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6 Tools I can't live without

Over the past few years there have been several tools launched that make DIY projects so much easier. Here's my list of the top tools and equipment you should have in your workshop when starting out.

 

First off, this article is not in any way intended to bad mouth other brands that supply power tools, but rather assist those starting out in DIY for the first time, or aid those looking to add to their collection of tools, with an unbiased opinion on what tools and equipment will not only make your DIY experience a good one, but an easy one as well.

Anyone who has attended a DIY Divas workshop knows that I am a fan of Bosch power tools. This is not because Bosch allow me to try out new tools to see how they perform, but rather based on personal experience of what has and hasn't worked for me over the years. I have worked with a variety of brands and each has its pros and cons.

 

Drill / Driver

Over the year I have used a variety of cordless drill / drivers; from models at the bottom of the range, to those that cost more than an arm and a leg but are excellent tools. Bosch drill / drivers have evolved from conventional drill / drivers, to models that now offer the functions of a drill / driver including the latest innovation, the Bosch PSB 10,8 LI-2 Combi drill that incorporates a hammer function for drilling into walls.

What's nice about this combi drill / driver is that it does everything in one and costs around the same as a conventional drill / driver (expect to pay around R1900). It's also extremely lightweight, making it the perfect tool for us women, or for the guys who like to carry their tools in a tool belt !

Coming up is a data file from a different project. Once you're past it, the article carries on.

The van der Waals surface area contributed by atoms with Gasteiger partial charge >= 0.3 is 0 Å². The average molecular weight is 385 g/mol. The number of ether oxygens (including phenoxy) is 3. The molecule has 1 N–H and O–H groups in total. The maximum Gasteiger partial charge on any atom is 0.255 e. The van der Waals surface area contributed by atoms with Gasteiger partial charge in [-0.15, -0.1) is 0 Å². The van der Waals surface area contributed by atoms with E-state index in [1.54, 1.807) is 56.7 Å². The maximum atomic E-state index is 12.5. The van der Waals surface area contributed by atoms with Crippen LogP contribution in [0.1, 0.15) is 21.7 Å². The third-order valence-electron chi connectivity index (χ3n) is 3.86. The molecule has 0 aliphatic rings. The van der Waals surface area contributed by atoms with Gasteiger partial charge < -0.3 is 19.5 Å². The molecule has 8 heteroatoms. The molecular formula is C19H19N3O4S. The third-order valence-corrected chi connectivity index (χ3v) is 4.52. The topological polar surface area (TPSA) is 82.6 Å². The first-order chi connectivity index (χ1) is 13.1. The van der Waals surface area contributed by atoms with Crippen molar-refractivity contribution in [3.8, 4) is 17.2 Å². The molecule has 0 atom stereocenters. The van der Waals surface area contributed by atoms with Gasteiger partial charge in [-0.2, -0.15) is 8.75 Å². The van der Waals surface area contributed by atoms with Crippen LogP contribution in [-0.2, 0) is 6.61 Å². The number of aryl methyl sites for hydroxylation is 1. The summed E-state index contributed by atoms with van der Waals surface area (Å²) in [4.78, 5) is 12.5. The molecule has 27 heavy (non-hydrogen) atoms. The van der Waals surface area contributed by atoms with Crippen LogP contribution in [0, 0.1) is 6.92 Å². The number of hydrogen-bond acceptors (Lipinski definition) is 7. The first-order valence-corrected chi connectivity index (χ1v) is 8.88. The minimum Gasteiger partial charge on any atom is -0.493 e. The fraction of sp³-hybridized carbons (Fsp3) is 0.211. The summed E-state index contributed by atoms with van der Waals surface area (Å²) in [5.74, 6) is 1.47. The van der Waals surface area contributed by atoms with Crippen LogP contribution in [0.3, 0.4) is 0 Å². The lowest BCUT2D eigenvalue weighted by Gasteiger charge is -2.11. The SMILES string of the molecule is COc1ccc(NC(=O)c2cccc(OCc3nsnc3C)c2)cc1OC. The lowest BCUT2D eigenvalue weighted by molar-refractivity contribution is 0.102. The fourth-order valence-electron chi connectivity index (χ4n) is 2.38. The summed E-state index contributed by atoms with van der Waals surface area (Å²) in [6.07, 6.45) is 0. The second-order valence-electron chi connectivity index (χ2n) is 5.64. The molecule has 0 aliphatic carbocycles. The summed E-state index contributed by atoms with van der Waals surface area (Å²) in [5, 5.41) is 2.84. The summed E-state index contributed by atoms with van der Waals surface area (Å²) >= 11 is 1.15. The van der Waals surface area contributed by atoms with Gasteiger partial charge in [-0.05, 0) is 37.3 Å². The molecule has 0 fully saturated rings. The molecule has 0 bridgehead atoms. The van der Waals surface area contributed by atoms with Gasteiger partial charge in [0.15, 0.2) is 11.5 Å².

Sander

Everyone involved in DIY or furniture projects needs a sander at one time or another. I have three sanders that I have bought over the years and each offers a different purpose. My multi-sander comes in handy for sanding corners, small projects and occasional sanding; the orbital sander I use for large, flat areas, while my random orbit sander is for finishing and painted surfaces.

When you are starting out you don't want to have to fork out for more than one tool, and that's why the Skil Fox 3-in-1 is a good investment. This sander can reach into corners and hard-to-reach areas, or be fitted with a pad for orbital and random orbit sanding. Start out with this model at a cost of around R800 - make a few projects that you can sell and then use this money to invest in individual sanders.

 

Jigsaw

While you can have all your timber and board cut to size at your local Builders or timber merchant, bear in mind that they only cut squares or rectangles. That's all fine and well if you are making a project that doesn't have corners, curves, cut outs, or the ultimate horror... they cut everything to the incorrect size. Taking the latter into consideration, if you do need to cut anything other than a straight line - you will need a jigsaw.

You can buy a quality Bosch jigsaw for around R600 at Builders, and be able to cut a variety of projects. Not only good for cutting curvy projects, if you invest in a long steel ruler and a couple of quick clamps you can use this as a guide for cutting straight lines as well. which means you can postpone buying a circular saw until later. I have 4 of these Tork Craft quick clamps in my workshop, two of 450mm length and two of 600mm length and these are very handy for securing projects when cutting, and clamping when gluing together.

The two tools shown below I use on a regular basis and have previously discussed in detail, so I won't re-hash on how invaluable these can be and you will find more information on both in the DIY Tools section. While you can choose to invest in one or the other, there are times when owning both comes in very handy.

Pockethole Jig

 

Biscuit Joiner

I can wax lyrical about how I cannot live without my biscuit joiner, but it's when we demo this tool at our DIY Divas workshops that it grabs the most attention.

 

Work Bench

An inexpensive fold-up work bench will set you back about R300 and will take up hardly any space in a garage or shed. There are more expensive fold-up work benches available, but it makes more sense to buy two, inexpensive benches and have these on hand if you need to work on longer projects.

 

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